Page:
Yet another book on noir by Alain Silver, who seems to be making a career for himself out of it. this one's a glamourous (there's no other word for it) look at noir's visual style, tracing its roots in the work of Edward Hopper and Weegee, and how the use of light, shadow, frame, composition and body language came to define the term. These are often breath-taking images, all in glorious black and white, and for once the editors pay attention to both the captions and the illustrations, and get both wonderfully, exactly right. For real fans of the genre, this picture book is the sort of thing you could just eat up with a spoon.
    .
  • Thomson, David.
    Suspects
    London: Secker & Warburg, 1985.
    A novel which offers short bios on over eighty famous film characters, and imagines the links between them. Excellent filmography to check out before heading to the videostore. For more.


  • Thompson, Peggy and Saeko Usukawa
    Hardboiled : Great Lines from Classic Noir Films
    .....Buy this book
    Chronicle Books, 1995
    A great collection of quotes and pictures from classic noir films, not all private eye, but definitely a fun read. and Lee server does the intro, which is cool.

  • Tuska, Jon,
    The Detective in Hollywood: The Movie Careers of the Great Fictional Private Eyes and Their Creators.....Buy this book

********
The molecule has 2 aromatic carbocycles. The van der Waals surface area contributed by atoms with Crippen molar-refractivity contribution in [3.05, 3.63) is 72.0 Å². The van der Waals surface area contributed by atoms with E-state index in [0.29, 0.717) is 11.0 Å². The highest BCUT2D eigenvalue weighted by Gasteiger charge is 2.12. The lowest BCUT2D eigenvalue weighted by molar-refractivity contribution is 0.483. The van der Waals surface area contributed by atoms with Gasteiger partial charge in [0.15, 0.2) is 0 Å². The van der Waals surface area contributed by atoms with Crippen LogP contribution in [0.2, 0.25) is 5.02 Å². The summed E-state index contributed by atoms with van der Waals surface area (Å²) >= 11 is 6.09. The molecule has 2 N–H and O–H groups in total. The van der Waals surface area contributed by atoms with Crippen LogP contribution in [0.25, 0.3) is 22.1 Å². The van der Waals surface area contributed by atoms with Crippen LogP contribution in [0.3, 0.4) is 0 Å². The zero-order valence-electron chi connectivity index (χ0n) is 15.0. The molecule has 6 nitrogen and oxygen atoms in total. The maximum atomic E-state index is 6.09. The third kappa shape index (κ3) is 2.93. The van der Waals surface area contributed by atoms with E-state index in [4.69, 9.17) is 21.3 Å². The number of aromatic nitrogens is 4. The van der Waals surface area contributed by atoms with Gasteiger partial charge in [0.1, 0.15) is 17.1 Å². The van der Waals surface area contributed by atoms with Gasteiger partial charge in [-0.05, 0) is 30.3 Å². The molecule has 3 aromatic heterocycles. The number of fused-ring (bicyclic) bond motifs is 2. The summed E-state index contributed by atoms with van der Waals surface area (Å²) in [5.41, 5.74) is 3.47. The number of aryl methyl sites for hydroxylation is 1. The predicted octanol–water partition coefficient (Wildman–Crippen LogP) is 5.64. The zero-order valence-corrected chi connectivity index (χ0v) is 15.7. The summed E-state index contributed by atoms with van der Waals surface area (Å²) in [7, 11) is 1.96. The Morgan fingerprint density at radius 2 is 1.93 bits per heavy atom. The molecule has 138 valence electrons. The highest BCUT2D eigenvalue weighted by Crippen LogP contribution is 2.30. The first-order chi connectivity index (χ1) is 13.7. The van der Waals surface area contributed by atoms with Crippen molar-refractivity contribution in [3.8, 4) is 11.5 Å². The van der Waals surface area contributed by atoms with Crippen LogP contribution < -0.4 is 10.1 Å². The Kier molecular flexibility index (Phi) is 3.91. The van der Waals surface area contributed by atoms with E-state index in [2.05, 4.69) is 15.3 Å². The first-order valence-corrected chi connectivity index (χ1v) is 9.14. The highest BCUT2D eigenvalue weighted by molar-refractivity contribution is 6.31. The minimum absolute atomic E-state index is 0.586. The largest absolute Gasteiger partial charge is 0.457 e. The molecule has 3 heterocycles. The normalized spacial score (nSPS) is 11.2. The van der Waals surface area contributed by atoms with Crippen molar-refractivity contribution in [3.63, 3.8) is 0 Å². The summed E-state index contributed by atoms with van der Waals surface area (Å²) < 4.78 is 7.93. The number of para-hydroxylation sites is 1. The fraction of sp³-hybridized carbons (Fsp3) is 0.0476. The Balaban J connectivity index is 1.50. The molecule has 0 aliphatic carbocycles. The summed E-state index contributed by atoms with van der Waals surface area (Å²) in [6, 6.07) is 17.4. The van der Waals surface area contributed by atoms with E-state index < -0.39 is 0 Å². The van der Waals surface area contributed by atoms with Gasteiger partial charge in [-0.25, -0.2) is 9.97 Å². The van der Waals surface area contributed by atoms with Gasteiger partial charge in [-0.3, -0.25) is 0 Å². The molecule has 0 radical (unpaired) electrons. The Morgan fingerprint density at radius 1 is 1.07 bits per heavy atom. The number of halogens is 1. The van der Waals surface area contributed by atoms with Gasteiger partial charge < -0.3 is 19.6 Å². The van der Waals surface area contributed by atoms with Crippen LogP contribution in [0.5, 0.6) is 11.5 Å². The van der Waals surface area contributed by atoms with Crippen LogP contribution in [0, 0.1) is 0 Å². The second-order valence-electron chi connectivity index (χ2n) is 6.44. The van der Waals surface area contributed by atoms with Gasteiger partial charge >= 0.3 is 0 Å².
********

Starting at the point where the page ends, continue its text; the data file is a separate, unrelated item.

Doubleday, 1978.
    With its emphasis on the thirties and forties, this is a tasty overview of (mostly) American detective series, laced with lots of juicy bits of trivia and bolstlered by some even tastier quotes.
    Included are all the usual suspects: Sam Spade, Philip Marlowe, Perry Mason, Ellery Queen, Nero Wolfe and Lew Archer, but really makes the book for me are the outliers: and some really fascinating outliers.

  • Wilt, David,
    Hardboiled in Hollywood: Five Black Mask Writers and the Movies....Buy this book
    Bowling Green, Ohio: Bowling Green University Popular Press, 1991
    Facinating study of five Black Mask writers who went on to spread the gospel in Hollywood: Horace McCoy, Eric Taylor, Peter Ruric, Dwight V. Babcock and John K. Butler.

  • Wlaschin, Ken,
    Silent Mystery and Detective Films
    ....Buy this book
    Jefferson, North Carolina: McFarland, 2009.
    A real eye opener from film expert Wlaschin, this well-illustrated volume presents a jaw-dropping litany from around the world of over 1500 early crime flicks, ranging from slap-stick one reelers probably best forgotten to Gawd-I’d-love-to-see-them early film appearances of such beloved mystery icons as Sherlock Holmes, Charlie Chan and Boston Blackie. A labour of love that your mystery fan will love too. impressive.